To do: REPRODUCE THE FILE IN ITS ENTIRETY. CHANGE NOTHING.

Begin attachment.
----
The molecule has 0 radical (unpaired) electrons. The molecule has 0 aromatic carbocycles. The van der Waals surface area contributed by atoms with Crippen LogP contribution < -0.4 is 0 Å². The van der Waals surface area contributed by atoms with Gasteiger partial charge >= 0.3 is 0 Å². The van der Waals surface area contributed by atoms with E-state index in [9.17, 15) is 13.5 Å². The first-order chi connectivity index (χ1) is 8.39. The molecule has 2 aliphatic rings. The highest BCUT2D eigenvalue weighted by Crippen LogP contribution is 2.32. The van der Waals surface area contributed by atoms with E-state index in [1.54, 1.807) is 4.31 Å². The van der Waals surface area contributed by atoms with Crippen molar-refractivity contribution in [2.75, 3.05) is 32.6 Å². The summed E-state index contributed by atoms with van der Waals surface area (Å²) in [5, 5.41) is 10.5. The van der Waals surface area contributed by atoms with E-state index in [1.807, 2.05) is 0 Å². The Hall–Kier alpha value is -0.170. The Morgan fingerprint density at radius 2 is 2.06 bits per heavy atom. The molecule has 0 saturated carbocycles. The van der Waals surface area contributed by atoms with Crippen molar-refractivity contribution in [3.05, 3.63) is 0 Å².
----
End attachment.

The molecule has 0 radical (unpaired) electrons. The molecule has 0 aromatic carbocycles. The van der Waals surface area contributed by atoms with Crippen LogP contribution < -0.4 is 0 Å². The van der Waals surface area contributed by atoms with Gasteiger partial charge >= 0.3 is 0 Å². The van der Waals surface area contributed by atoms with E-state index in [9.17, 15) is 13.5 Å². The first-order chi connectivity index (χ1) is 8.39. The molecule has 2 aliphatic rings. The highest BCUT2D eigenvalue weighted by Crippen LogP contribution is 2.32. The van der Waals surface area contributed by atoms with E-state index in [1.54, 1.807) is 4.31 Å². The van der Waals surface area contributed by atoms with Crippen molar-refractivity contribution in [2.75, 3.05) is 32.6 Å². The summed E-state index contributed by atoms with van der Waals surface area (Å²) in [5, 5.41) is 10.5. The van der Waals surface area contributed by atoms with E-state index in [1.807, 2.05) is 0 Å². The Hall–Kier alpha value is -0.170. The Morgan fingerprint density at radius 2 is 2.06 bits per heavy atom. The molecule has 0 saturated carbocycles. The van der Waals surface area contributed by atoms with Crippen molar-refractivity contribution in [3.05, 3.63) is 0 Å².